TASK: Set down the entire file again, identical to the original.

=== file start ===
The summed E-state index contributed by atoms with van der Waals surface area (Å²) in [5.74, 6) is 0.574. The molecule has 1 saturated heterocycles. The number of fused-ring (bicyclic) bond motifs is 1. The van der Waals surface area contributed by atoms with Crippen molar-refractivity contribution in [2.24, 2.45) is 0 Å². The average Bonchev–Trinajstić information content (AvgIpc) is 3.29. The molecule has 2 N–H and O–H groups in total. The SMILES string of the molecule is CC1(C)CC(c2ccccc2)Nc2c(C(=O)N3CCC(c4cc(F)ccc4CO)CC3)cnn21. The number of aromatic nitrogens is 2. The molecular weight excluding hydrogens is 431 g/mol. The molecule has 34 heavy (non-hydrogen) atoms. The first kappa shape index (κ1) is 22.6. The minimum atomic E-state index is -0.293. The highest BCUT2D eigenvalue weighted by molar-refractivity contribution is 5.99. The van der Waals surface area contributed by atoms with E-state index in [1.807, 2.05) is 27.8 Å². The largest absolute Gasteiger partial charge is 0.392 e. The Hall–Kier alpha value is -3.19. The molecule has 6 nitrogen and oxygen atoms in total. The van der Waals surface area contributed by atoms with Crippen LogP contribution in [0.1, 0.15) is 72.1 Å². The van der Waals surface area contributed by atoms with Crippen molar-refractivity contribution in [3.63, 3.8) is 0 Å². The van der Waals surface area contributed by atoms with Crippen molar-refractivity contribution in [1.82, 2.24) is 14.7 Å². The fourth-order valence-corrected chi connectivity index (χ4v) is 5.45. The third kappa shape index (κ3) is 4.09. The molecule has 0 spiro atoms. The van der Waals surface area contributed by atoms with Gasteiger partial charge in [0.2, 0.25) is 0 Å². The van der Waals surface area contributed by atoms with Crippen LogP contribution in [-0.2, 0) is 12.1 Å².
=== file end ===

The summed E-state index contributed by atoms with van der Waals surface area (Å²) in [5.74, 6) is 0.574. The molecule has 1 saturated heterocycles. The number of fused-ring (bicyclic) bond motifs is 1. The van der Waals surface area contributed by atoms with Crippen molar-refractivity contribution in [2.24, 2.45) is 0 Å². The average Bonchev–Trinajstić information content (AvgIpc) is 3.29. The molecule has 2 N–H and O–H groups in total. The SMILES string of the molecule is CC1(C)CC(c2ccccc2)Nc2c(C(=O)N3CCC(c4cc(F)ccc4CO)CC3)cnn21. The number of aromatic nitrogens is 2. The molecular weight excluding hydrogens is 431 g/mol. The molecule has 34 heavy (non-hydrogen) atoms. The first kappa shape index (κ1) is 22.6. The minimum atomic E-state index is -0.293. The highest BCUT2D eigenvalue weighted by molar-refractivity contribution is 5.99. The van der Waals surface area contributed by atoms with E-state index in [1.807, 2.05) is 27.8 Å². The largest absolute Gasteiger partial charge is 0.392 e. The Hall–Kier alpha value is -3.19. The molecule has 6 nitrogen and oxygen atoms in total. The van der Waals surface area contributed by atoms with Crippen LogP contribution in [0.1, 0.15) is 72.1 Å². The van der Waals surface area contributed by atoms with Crippen molar-refractivity contribution in [3.63, 3.8) is 0 Å². The van der Waals surface area contributed by atoms with Crippen molar-refractivity contribution in [1.82, 2.24) is 14.7 Å². The fourth-order valence-corrected chi connectivity index (χ4v) is 5.45. The third kappa shape index (κ3) is 4.09. The molecule has 0 spiro atoms. The van der Waals surface area contributed by atoms with Gasteiger partial charge in [0.2, 0.25) is 0 Å². The van der Waals surface area contributed by atoms with Crippen LogP contribution in [-0.2, 0) is 12.1 Å².